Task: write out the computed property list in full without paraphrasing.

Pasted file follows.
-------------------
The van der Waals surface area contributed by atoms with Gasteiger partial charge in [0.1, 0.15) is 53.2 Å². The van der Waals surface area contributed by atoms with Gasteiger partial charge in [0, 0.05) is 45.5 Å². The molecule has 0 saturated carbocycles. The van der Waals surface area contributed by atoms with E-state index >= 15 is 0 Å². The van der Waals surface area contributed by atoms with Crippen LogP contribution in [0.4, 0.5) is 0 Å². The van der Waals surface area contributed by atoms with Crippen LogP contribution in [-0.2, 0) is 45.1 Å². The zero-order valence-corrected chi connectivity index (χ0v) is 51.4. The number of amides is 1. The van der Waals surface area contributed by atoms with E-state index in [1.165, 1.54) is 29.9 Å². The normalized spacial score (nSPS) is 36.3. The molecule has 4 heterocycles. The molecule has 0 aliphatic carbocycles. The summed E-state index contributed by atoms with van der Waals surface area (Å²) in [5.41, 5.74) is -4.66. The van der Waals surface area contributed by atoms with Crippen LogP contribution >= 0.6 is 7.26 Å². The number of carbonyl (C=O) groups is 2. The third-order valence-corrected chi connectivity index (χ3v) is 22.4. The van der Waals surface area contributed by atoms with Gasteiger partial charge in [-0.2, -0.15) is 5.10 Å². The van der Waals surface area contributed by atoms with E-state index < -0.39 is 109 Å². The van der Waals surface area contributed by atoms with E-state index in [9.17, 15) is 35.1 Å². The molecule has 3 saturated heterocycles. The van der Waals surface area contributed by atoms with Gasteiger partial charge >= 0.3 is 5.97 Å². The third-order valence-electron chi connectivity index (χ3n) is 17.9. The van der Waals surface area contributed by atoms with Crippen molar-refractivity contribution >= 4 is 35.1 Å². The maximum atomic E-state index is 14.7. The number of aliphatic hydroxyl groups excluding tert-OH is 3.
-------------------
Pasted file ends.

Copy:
The van der Waals surface area contributed by atoms with Gasteiger partial charge in [0.1, 0.15) is 53.2 Å². The van der Waals surface area contributed by atoms with Gasteiger partial charge in [0, 0.05) is 45.5 Å². The molecule has 0 saturated carbocycles. The van der Waals surface area contributed by atoms with E-state index >= 15 is 0 Å². The van der Waals surface area contributed by atoms with Crippen LogP contribution in [0.4, 0.5) is 0 Å². The van der Waals surface area contributed by atoms with Crippen LogP contribution in [-0.2, 0) is 45.1 Å². The zero-order valence-corrected chi connectivity index (χ0v) is 51.4. The number of amides is 1. The van der Waals surface area contributed by atoms with E-state index in [1.165, 1.54) is 29.9 Å². The normalized spacial score (nSPS) is 36.3. The molecule has 4 heterocycles. The molecule has 0 aliphatic carbocycles. The summed E-state index contributed by atoms with van der Waals surface area (Å²) in [5.41, 5.74) is -4.66. The van der Waals surface area contributed by atoms with Crippen LogP contribution >= 0.6 is 7.26 Å². The number of carbonyl (C=O) groups is 2. The third-order valence-corrected chi connectivity index (χ3v) is 22.4. The van der Waals surface area contributed by atoms with Gasteiger partial charge in [-0.2, -0.15) is 5.10 Å². The van der Waals surface area contributed by atoms with E-state index < -0.39 is 109 Å². The van der Waals surface area contributed by atoms with E-state index in [9.17, 15) is 35.1 Å². The molecule has 3 saturated heterocycles. The van der Waals surface area contributed by atoms with Gasteiger partial charge >= 0.3 is 5.97 Å². The third-order valence-electron chi connectivity index (χ3n) is 17.9. The van der Waals surface area contributed by atoms with Crippen molar-refractivity contribution >= 4 is 35.1 Å². The maximum atomic E-state index is 14.7. The number of aliphatic hydroxyl groups excluding tert-OH is 3.